Original Story Source: University of Arizona News.

11 Replies to “Neptune: Rocking The Dreidel”

      1. Yo Tammy, in that sentence at the seventh paragraph, the past tense and past participle of “lead” is led.

  1. It seems to me that, if there is no solid surface, then the only accurate way to measure rotation would be to average a set of measurements. They will all be accurate and they will all be individually wrong. Until and unless we can determine a solid core, we can’t be more accurate than this. Just thinking out loud.

      1. Jeffrey- I did read the article, here and at elsewhere, but that isn’t exactly qualify as ‘determining a solid core’. It may be there, in fact, likely is there, but, if it isn’t, I feel my statement stands.

    1. Averaged how? Did you see the video, and notice the graph, rotation varies. What Karkoska did is, unless I’m mistaken, tantamount to autocorrelation of features. It seems to have resolved in some extremely stable signal signatures.

      Conversely, even if you averaged over more features, you would still have to explain the small drift of the ‘autocorrelation’ peaks.

  2. Rotation of the planet may have been determined by the rotation of the planet’s magnetic field.

    1. Maybe I don’t understand what you are saying here (determined by observation or determined as in mechanism?), but the article describes that this is an observational possibility and in fact was done – and came up short both as observational technique and explanation of rotation.

      Visual signatures were more stable. And of course we expect the massive dog of planet mass momenta to wag the slight tail of magnetic field momenta instead of the reverse.

      From the linked press release:

      “But when the Cassini probe arrived at Saturn 15 years later, its sensors detected its radio period had changed by about 1 percent. Karkoschka explained that because of its large mass, it was impossible for Saturn to incur that much change in its rotation over such a short time.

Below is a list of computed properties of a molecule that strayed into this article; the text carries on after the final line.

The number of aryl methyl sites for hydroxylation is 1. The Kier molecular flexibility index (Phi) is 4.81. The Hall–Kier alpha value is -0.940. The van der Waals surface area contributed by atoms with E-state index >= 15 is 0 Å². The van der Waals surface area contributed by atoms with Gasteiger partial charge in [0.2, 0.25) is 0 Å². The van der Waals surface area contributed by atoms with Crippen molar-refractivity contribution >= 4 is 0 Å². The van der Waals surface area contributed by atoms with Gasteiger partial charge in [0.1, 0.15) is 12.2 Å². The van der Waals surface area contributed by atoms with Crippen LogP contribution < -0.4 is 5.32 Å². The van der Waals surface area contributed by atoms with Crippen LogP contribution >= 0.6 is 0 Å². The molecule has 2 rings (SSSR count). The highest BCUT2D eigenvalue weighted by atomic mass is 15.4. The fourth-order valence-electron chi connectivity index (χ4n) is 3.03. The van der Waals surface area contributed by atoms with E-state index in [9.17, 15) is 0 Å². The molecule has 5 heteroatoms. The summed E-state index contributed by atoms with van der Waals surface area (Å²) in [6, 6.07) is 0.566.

“Because the gas planets are so big, they have enough angular momentum to keep them spinning at pretty much the same rate for billions of years,” he said. “So something strange was going on.”

      Even more puzzling was Cassini’s later discovery that Saturn’s northern and southern hemispheres appear to be rotating at different speeds.

      “That’s when we realized the magnetic field is not like clockwork but slipping,” Karkoschka said. “The interior is rotating and drags the magnetic field along, but because of the solar wind or other, unknown influences, the magnetic field cannot keep up with respect to the planet’s core and lags behind.””

  3. Nitpick/WTF: “The Dreidel”?

    A dreidel
    (Yiddish: ????? dreydl plural: dreydlekh,[1] Hebrew: ??????? Sevivon) is a four-sided spinning top, played with during the Jewish holiday of Hanukkah.”

    A religious paraphernalia!? And I would know about this because … in fact, I can’t come up with a reason.

    Usually I would be interested in learning about other cultures. But their obscure myths and rites – nah, they can keep it, preferably out of sight. It doesn’t rock my world.

    [Except any kind of carnival. There is a lot of dancing. I can always get with that.]